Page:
Carey Mulligan featured in a lot of British TV dramas (Bleak House, Northanger Abbey and Doctor Who to name a few) before she was discovered by Hollywood and became the Oscar-nominated star of box-office hits such as Drive, An Education and Never Let Me Go. So it seems something of a coup for the BBC to have tempted her back to the small screen for the first time in a decade.
Yet, Mulligan says, it was an easy decision because Kip Glaspie in Collateral is a smart and rounded woman: the type of role that isn’t often written for women in film.
“There are lots of wife and girlfriend parts [in film] where the male protagonist is driving the story. You’re just aiding the performance of the man who is the great inventor or politician or superhero saving the world, and you’re there going, ‘I’ve baked you some banana bread, darling.’ I just don’t find those parts interesting. I want to be the great inventor myself.”
Put like that, it’s not hugely surprising to find Mulligan, 32, coming back to television. After all, the calibre of TV drama is now so high, there is barely a Hollywood star who hasn’t dipped their toes into the small screen. Even Meryl Streep, Mulligan points out excitedly, has just joined the cast of Big Little Lies alongside Nicole Kidman.
“Hollywood’s been lagging behind. It’s a good few years since Hunger Games and Jennifer Lawrence, but still we weren’t getting lots of films made with women in the lead roles because there was this misconception that only men can bring the numbers in at the box office. That’s just not the case, and it’s been proven so many times, but they’re still playing catch-up to the idea that women can excite and entice big audiences.”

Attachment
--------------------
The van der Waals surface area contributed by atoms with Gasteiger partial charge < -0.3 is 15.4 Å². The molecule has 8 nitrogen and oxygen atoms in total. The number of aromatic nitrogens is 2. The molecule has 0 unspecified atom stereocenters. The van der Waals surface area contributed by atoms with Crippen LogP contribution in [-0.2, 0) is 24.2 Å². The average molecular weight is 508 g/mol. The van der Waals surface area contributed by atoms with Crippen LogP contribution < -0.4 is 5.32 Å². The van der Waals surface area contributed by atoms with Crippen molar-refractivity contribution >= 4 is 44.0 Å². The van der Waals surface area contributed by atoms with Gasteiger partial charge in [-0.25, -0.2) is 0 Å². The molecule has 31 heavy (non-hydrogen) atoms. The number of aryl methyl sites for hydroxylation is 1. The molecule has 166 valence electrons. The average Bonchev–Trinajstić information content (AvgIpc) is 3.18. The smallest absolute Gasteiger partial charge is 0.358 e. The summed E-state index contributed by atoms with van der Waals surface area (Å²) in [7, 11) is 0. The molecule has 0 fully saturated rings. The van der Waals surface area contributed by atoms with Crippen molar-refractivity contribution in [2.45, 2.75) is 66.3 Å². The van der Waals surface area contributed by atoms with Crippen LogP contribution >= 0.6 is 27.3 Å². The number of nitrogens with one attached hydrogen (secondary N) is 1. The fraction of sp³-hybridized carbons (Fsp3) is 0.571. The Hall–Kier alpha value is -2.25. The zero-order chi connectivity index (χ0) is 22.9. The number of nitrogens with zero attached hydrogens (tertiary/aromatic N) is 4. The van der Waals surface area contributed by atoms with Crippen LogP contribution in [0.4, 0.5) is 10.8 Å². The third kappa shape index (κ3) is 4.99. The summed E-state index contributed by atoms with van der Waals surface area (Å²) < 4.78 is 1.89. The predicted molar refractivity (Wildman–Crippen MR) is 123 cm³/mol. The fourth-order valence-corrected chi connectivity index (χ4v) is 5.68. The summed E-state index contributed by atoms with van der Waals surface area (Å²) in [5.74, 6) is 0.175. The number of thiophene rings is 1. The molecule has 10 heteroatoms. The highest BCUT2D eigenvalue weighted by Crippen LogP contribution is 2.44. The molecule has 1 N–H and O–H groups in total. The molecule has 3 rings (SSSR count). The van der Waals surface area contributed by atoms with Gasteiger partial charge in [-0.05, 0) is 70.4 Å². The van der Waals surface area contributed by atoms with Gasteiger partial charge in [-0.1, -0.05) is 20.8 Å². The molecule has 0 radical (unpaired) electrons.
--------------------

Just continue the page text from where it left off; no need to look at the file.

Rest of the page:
A fiercely bright and serious actress, Mulligan has never been tempted into a fluffy romcom, and insists on an element of control in the roles she does take.
She prefers to work with writers and directors who will take her opinion into account. “There have been times,” she explains, “where I’ve said: ‘That doesn’t feel right to me.’ Or: ‘That feels a bit thin to me.’ But it’s been brushed aside a little. So I look to work with people who don’t behave like that and I’ve been lucky enough to work with lots of women and lots of very collaborative people.”
Never more so than with David Hare on Collateral. Mulligan spent hours talking through the role with him and the series’ female director, SJ Clarkson, who directed several episodes of Life on Mars and most recently directed Marvel’s The Defenders.
The plot begins with the shooting of a pizza delivery man, whom police identify as a Syrian immigrant. But the series unfolds not as a whodunnit but “whydunnit”, which asks huge questions about the treatment of immigrants in the UK.
“It’s putting the story of immigration on screen and inviting you to just look at these people and think about what they’re going through. How do we treat them? How do we remember their humanity among the statistics?
“It’s fascinating that hasn’t been explored in drama before. We become so tired of the news, and this barrage of stories, so to frame this as a thriller is such a smart and original idea. Drama is so brilliant because it can be enjoyable to watch as well as getting your brain ticking at the same time.
“I watch a lot of TV and look forward to Sunday nights when I sit down for The Night Manager or whatever the big drama is. So, it’s been my dream to be in something where people can’t wait for next week to see what happens. I hope that’s what Collateral will be for people.”
Collateral begins on Monday 12th February at 9pm on BBC1
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